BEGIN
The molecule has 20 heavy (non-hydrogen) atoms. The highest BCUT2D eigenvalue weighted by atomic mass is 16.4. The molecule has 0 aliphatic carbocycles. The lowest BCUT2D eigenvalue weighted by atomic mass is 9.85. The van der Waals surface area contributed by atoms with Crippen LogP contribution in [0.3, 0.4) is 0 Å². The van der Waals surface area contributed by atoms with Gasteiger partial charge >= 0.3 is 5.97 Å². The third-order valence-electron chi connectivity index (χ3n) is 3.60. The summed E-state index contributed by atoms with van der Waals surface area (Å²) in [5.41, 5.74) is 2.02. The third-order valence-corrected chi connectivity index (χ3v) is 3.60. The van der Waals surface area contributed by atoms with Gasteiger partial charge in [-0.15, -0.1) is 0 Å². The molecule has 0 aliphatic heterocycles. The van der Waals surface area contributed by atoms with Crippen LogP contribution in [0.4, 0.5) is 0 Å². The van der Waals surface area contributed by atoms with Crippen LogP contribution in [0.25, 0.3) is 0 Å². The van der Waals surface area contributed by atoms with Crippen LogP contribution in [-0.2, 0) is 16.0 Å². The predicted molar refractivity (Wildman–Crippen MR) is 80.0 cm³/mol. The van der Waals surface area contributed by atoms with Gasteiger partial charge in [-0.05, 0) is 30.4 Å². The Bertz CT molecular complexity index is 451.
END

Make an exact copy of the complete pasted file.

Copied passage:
The molecule has 20 heavy (non-hydrogen) atoms. The highest BCUT2D eigenvalue weighted by atomic mass is 16.4. The molecule has 0 aliphatic carbocycles. The lowest BCUT2D eigenvalue weighted by atomic mass is 9.85. The van der Waals surface area contributed by atoms with Crippen LogP contribution in [0.3, 0.4) is 0 Å². The van der Waals surface area contributed by atoms with Gasteiger partial charge >= 0.3 is 5.97 Å². The third-order valence-electron chi connectivity index (χ3n) is 3.60. The summed E-state index contributed by atoms with van der Waals surface area (Å²) in [5.41, 5.74) is 2.02. The third-order valence-corrected chi connectivity index (χ3v) is 3.60. The van der Waals surface area contributed by atoms with Gasteiger partial charge in [-0.15, -0.1) is 0 Å². The molecule has 0 aliphatic heterocycles. The van der Waals surface area contributed by atoms with Crippen LogP contribution in [0.4, 0.5) is 0 Å². The van der Waals surface area contributed by atoms with Crippen LogP contribution in [0.25, 0.3) is 0 Å². The van der Waals surface area contributed by atoms with Crippen LogP contribution in [-0.2, 0) is 16.0 Å². The predicted molar refractivity (Wildman–Crippen MR) is 80.0 cm³/mol. The van der Waals surface area contributed by atoms with Gasteiger partial charge in [-0.05, 0) is 30.4 Å². The Bertz CT molecular complexity index is 451.